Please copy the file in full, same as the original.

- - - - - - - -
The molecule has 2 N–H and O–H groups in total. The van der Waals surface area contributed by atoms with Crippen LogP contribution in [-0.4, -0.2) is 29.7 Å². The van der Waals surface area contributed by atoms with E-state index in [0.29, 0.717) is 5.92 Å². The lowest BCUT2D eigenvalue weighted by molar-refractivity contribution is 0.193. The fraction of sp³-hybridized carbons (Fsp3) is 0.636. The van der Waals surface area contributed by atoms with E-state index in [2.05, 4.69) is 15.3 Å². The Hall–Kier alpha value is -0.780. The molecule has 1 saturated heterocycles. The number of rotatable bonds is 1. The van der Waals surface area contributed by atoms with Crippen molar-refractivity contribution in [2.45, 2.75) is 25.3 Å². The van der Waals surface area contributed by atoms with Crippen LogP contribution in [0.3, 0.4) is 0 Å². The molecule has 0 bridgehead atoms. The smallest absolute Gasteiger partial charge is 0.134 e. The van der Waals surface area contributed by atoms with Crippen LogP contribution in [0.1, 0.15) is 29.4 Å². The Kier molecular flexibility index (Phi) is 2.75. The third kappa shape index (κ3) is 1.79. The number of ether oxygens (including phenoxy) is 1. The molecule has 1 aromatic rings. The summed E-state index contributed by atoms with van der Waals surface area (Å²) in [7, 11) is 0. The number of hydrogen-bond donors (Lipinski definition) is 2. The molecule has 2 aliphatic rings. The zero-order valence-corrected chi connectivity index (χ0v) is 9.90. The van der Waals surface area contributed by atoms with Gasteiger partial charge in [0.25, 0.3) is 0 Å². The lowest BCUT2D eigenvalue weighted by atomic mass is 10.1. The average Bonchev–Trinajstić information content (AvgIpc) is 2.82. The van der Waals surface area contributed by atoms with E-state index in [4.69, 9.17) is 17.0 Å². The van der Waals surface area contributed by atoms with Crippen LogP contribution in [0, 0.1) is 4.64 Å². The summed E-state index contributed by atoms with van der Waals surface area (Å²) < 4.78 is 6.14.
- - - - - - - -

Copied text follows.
The molecule has 2 N–H and O–H groups in total. The van der Waals surface area contributed by atoms with Crippen LogP contribution in [-0.4, -0.2) is 29.7 Å². The van der Waals surface area contributed by atoms with E-state index in [0.29, 0.717) is 5.92 Å². The lowest BCUT2D eigenvalue weighted by molar-refractivity contribution is 0.193. The fraction of sp³-hybridized carbons (Fsp3) is 0.636. The van der Waals surface area contributed by atoms with E-state index in [2.05, 4.69) is 15.3 Å². The Hall–Kier alpha value is -0.780. The molecule has 1 saturated heterocycles. The number of rotatable bonds is 1. The van der Waals surface area contributed by atoms with Crippen molar-refractivity contribution in [2.45, 2.75) is 25.3 Å². The van der Waals surface area contributed by atoms with Crippen LogP contribution in [0.3, 0.4) is 0 Å². The molecule has 0 bridgehead atoms. The smallest absolute Gasteiger partial charge is 0.134 e. The van der Waals surface area contributed by atoms with Crippen LogP contribution in [0.1, 0.15) is 29.4 Å². The Kier molecular flexibility index (Phi) is 2.75. The third kappa shape index (κ3) is 1.79. The number of ether oxygens (including phenoxy) is 1. The molecule has 1 aromatic rings. The summed E-state index contributed by atoms with van der Waals surface area (Å²) in [7, 11) is 0. The number of hydrogen-bond donors (Lipinski definition) is 2. The molecule has 2 aliphatic rings. The zero-order valence-corrected chi connectivity index (χ0v) is 9.90. The van der Waals surface area contributed by atoms with Gasteiger partial charge in [0.25, 0.3) is 0 Å². The lowest BCUT2D eigenvalue weighted by atomic mass is 10.1. The average Bonchev–Trinajstić information content (AvgIpc) is 2.82. The van der Waals surface area contributed by atoms with E-state index in [4.69, 9.17) is 17.0 Å². The van der Waals surface area contributed by atoms with Crippen LogP contribution in [0, 0.1) is 4.64 Å². The summed E-state index contributed by atoms with van der Waals surface area (Å²) < 4.78 is 6.14.